Nicknamed "BACH", the Center for Behavioral and Cognitive History is an academic center and digital lab space. It strives to further the study of human cognition, emotions, and behavior, by exploring how information-processing strategies, affective cultures, and behavioral strategies have changed through time.
As part of its mission, the center seeks to foster interdisciplinary exchange and critical approaches to histories of human behavior and cognition. To do this, the lab works to make new research findings (in fields like history, neuroscience, biology, psychology, and economics) accessible to individuals in other disciplines.
The center also provides resources for scholars and students interested in learning about human behavior.
SHD GR 1H 1715 p146 - FLN Membership car
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The center's activities include:
1) producing original historical
research on human behavior;
2) sponsoring projects that
explore new historical
methodologies and engage
with debates in other
3) posing research questions
about the project's four
research areas (Behavior,
Cognition, Emotions, and
4) providing concise updates,
news alerts, and analysis
5) bringing together scholars
interested in the study of
CHRISTIANE-MARIE ABU SARAH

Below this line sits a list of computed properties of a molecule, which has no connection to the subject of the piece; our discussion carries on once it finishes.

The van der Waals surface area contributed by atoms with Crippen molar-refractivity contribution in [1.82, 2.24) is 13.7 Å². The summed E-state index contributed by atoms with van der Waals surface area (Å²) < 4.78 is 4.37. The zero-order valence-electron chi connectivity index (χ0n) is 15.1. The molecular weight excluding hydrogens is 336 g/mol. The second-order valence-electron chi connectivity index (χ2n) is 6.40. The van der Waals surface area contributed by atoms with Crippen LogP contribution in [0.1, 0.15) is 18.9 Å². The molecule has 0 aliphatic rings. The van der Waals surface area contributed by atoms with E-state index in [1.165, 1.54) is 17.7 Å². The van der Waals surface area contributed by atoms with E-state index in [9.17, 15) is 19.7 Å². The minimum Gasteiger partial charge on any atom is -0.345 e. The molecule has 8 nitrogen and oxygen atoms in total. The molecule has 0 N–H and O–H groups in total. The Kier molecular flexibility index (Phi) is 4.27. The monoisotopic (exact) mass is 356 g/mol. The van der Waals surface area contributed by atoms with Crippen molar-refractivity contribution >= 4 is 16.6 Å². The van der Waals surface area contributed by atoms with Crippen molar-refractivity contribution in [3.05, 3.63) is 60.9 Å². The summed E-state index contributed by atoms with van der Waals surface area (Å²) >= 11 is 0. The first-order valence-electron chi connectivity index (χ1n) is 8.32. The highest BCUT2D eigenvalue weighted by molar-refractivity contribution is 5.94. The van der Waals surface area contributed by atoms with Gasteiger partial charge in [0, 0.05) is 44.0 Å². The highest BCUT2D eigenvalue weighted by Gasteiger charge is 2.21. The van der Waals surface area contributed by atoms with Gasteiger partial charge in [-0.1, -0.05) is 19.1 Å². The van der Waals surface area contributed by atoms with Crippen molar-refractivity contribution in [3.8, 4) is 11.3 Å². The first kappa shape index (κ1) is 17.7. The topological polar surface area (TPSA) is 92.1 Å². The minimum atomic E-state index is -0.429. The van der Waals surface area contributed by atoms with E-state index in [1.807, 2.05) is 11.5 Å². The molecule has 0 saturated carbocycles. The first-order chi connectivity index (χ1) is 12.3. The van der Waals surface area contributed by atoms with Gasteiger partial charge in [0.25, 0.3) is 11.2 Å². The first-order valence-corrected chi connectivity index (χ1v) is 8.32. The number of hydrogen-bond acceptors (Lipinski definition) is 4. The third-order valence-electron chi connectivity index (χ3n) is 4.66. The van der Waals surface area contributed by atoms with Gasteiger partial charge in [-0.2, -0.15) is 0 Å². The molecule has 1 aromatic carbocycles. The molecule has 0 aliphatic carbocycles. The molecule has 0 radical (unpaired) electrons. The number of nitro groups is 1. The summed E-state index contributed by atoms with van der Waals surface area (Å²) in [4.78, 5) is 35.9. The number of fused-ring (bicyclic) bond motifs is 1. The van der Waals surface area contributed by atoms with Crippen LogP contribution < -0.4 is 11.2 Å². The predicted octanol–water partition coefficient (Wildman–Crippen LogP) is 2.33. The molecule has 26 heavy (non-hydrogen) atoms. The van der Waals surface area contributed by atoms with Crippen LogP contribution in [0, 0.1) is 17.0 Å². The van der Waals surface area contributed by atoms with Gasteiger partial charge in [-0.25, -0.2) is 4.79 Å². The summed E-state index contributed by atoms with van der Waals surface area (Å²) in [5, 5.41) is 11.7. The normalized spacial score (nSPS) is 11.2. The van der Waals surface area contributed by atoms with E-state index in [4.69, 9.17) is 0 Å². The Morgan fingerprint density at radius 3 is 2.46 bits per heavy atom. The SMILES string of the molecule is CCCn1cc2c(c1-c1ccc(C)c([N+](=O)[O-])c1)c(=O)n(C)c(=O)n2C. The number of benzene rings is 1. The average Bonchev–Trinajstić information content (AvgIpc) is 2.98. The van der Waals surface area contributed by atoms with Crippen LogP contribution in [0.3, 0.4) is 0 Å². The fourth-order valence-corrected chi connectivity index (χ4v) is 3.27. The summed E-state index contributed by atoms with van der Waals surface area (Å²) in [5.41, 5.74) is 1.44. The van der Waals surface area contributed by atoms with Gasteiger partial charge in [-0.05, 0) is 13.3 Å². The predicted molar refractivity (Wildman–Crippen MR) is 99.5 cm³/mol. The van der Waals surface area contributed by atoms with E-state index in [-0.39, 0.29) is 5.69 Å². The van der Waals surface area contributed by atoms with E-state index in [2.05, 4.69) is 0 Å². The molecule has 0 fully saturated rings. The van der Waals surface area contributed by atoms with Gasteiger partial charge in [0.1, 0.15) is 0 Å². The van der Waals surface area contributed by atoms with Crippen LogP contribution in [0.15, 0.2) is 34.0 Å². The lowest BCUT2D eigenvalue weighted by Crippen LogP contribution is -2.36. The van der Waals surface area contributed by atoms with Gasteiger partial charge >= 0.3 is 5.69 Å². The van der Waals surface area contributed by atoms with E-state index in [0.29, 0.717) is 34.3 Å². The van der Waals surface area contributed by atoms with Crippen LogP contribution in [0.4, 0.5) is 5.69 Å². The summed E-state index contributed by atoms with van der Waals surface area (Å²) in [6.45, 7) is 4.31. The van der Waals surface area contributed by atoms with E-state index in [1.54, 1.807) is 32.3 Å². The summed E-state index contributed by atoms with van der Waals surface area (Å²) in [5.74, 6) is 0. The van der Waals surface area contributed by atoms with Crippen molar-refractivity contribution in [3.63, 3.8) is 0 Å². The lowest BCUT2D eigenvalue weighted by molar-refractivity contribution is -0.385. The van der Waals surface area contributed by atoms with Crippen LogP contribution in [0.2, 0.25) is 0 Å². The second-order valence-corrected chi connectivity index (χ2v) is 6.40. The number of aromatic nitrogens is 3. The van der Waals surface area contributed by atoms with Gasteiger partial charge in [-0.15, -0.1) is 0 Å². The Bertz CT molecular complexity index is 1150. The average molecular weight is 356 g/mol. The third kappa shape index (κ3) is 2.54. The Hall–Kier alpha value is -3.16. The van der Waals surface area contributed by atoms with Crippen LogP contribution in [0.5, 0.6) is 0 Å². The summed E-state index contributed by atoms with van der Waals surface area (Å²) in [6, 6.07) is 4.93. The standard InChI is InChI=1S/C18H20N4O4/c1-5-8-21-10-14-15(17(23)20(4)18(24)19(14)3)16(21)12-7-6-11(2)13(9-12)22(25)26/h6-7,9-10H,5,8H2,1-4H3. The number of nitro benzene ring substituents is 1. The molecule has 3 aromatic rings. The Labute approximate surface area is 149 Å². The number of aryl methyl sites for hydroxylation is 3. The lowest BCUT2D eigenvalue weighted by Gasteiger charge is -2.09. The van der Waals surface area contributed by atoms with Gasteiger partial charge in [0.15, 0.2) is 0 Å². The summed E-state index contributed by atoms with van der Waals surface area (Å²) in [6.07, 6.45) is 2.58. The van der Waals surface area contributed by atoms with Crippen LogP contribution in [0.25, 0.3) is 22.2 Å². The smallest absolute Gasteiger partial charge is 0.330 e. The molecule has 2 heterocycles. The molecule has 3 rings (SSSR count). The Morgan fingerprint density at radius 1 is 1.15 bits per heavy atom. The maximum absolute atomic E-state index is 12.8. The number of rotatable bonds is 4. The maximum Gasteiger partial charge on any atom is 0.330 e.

As a behavioral historian and the director of the Center for Behavioral and Cognitive History (BACH), Dr. Abu Sarah studies emotions, decision-making, and moral cognition in social movements. An Assistant Professor of History at Erskine College and Visiting Fellow at the Zentrum Moderner Orient in Berlin, Abu Sarah previously worked at George Mason University with Dr. Peter Stearns, whose books (including Doing Emotions History and American Behavioral History) have made him a pioneer of behavioral history and the history of emotions.
An avid traveler, Dr. Abu Sarah's research projects have taken her around the world. From 2009–2012, she was a Research Associate at the Center for World Religions, Diplomacy, and Conflict Resolution (CRDC) in Arlington, Virginia. As part of this role, she directed behavioral science and conflict resolution courses in Syria, Turkey, Egypt, and Israel-Palestine. She has also worked in Iraq, Egypt, Lebanon, Cuba, the Balkans, Northern Ireland, and Vietnam.
Her past digital history projects have included designing and programming the digital history website "Beyond Golden Age and Decline: The Legacy of Muslim Societies in Global Modernity" for the NEH Bridging Cultures Initiative and the Ali Vural Ak Center for Global Islamic Studies. For the past five years, Abu Sarah has further served as the Managing Editor of the peer-reviewed scholarly journal al-ʿUṣūr al-Wusṭā (The Journal of Middle East Medievalists).
Abu Sarah holds a PhD in History from the University of Maryland, and a Master's in World History from George Mason University. She is currently working on a book manuscript and digital history project entitled “To Drink a Cup of Fire: Morality Tales and Moral Emotions in Egyptian, Algerian, and French Anti-Colonial Activism.” The project collects the police confessions, diaries, manifestos, and court cases of activists who participated in violent attacks, recording how individuals crossed the thought–action divide, navigated emotional cues, and rationalized aggressive behavior.
Want to be listed on "Behavioral History and the History of Emotions" digital history lab? We welcome new scholars! To be listed on the site, send a short bio and/or CV here.